Victoria Love has had enough of the onslaught of racism within the predominantly white Pittsford Central School District, which is 8 miles outside of Rochester, New York. She pulled her sixth grader and eleventh grader out of the Pittsford school district to a smaller school after they were faced with repeated racist slurs.
“My husband and I made the tough decision to remove our students because we felt like five years was long enough. … A lot of the racist incidents do involve Black students, but it’s not only Black students,” said Love, a Pittsford, New York parent.
Pittsford Schools are in the national spotlight following a recent New York Times article which draws attention to a series of racist incidents that has happened over the past few years. The district has a student population of 5,588 and 4,249 of the students are white, 172 are Black, 641 are Asian, 294 are Hispanic or Latino and 278 identify as multiracial.
The string of racist incidents includes Black soccer players being called racist slurs and subjected to monkey sounds at a game, repeated use of the N-word from white students towards their Black classmates and in September, a social media video surfaced which shows a white Pittsford student with a toy gun in hand claiming he wanted to kill Black people.
The incident caught the attention of the Monroe County Sheriff’s Office, which placed a deputy at the school the student attends out of an abundance of caution.
“The students at that particular high school, were scared, and the point of someone making a video like that is to frighten and harm other people,” Love said of the racist video.
Love and her family moved to Pittsford, New York from San Diego, California, in 2015 to be closer to her husband’s family and the high-quality education.
She places most of the blame on white students but also recognizes teachers are not doing enough to mitigate the culture of racism, in fact, she says some of the classroom assignments her sons were given were racially insensitive which added to the trauma they were experiencing.
Love and other parents pleaded for years with the Pittsford Central School District to do something about the culture of racism within its schools, but often, Love says the district chose to offer statements claiming they are addressing racism rather than do something tangibly.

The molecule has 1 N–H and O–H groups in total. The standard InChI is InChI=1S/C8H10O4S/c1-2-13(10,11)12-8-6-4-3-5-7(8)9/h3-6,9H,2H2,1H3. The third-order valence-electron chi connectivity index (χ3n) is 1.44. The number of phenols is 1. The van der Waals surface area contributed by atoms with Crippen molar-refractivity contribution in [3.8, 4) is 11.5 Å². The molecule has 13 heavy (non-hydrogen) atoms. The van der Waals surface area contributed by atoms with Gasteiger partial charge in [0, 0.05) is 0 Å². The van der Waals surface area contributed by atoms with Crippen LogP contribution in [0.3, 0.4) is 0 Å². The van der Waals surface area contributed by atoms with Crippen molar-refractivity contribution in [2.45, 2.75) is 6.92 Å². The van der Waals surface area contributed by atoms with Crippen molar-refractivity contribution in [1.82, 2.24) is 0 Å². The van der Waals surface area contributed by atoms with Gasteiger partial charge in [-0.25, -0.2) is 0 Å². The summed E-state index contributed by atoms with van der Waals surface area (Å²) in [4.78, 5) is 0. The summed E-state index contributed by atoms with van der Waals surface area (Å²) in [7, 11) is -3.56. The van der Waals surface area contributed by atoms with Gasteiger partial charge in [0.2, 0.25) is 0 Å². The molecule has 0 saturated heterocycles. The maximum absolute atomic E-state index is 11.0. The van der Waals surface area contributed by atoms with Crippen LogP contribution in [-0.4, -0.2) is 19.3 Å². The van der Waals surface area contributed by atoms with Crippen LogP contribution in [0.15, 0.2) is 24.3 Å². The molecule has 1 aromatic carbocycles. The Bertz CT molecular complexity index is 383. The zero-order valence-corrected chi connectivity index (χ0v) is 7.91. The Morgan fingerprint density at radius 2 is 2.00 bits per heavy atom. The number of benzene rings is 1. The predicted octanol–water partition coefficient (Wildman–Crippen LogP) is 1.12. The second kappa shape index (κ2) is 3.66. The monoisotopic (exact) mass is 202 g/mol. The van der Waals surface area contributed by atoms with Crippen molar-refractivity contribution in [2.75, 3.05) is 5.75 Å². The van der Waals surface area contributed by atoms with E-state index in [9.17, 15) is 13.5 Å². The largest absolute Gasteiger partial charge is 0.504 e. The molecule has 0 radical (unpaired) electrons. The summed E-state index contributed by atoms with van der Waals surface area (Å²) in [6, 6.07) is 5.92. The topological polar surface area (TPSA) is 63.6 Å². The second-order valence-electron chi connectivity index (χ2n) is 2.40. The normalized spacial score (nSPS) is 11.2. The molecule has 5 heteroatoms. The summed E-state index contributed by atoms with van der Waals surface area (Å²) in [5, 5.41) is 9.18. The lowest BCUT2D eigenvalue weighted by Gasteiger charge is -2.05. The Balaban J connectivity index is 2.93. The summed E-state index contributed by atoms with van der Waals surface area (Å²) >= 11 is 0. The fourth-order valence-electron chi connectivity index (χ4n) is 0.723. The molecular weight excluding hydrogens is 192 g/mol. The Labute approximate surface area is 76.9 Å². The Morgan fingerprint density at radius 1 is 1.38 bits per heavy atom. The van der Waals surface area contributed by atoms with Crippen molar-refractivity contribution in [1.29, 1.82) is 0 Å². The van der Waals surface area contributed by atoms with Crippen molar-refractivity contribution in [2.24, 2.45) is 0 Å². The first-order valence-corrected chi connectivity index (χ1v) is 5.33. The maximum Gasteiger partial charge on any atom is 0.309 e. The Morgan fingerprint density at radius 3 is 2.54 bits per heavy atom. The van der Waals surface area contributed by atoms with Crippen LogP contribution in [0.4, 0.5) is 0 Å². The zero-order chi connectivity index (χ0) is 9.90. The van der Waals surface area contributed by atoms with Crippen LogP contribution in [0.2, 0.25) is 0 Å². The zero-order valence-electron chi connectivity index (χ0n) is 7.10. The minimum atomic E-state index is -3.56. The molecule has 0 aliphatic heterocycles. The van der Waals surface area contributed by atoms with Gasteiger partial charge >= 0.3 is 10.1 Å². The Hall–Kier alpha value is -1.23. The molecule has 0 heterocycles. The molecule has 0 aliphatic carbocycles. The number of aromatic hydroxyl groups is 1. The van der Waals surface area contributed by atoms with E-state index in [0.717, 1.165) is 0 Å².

She says she would rather see the district hire more diverse teachers, and ensure assignments are culturally sensitive, including assigned reading material that contains racial slurs are explained with sensitivity.
“I think we’ve all been in a state of anxiety for the last several years, as we’ve worked through some really steep barriers in an attempt to effectively communicate with the district,” Love explained.
Atlanta Black Star requested an interview with someone from the Pittsford Central School District to address the ongoing racial issues, and Superintendent, Michael Pero, provided a statement:
“The Pittsford Central School District is not immune to the problem of racism in our nation. Today’s New York Times article again shared past unacceptable and racist behaviors that we have been working through in school. Staff and resources are in place – and expanding – in an effort to educate and facilitate these conversations among our students and in our community.”
As for the community which has a population of around 29,000 residents and 85 percent identify as white, 1.7 percent Black, 8.7 percent Asian, 3.2 percent Hispanic or Latino.
Love understands racism discussions begin at home. “Learning about racism and learning how to treat other people starts at home, but some parents don’t have the right tools because if you’re white and you don’t know people of color and if they don’t have family members that are people from diverse groups how can they understand well enough what the issues are,” she said.
Love also says within her own experience, there is an unwillingness to have the hard conversations about race which could turn contentious racial issues around. “I’ve had a couple of white friends tell me they don’t have time to think about racism or they feel overwhelmed when they discuss these problems and some of them really close the door to have one on one conversations,” she said.
Despite some reluctant Pittsford residents to address racial issues directly, Love applauds the parents and student who are willing to call out racism when it happens at schools.
The Pittsford Board of Education appointed Vincent French, who is Black, to serve as Coordinator of Equity and Inclusivity on Nov. 15, 2021. Love hopes French has the support to make a difference so students of color can take advantage of the high-quality education the district is known for.
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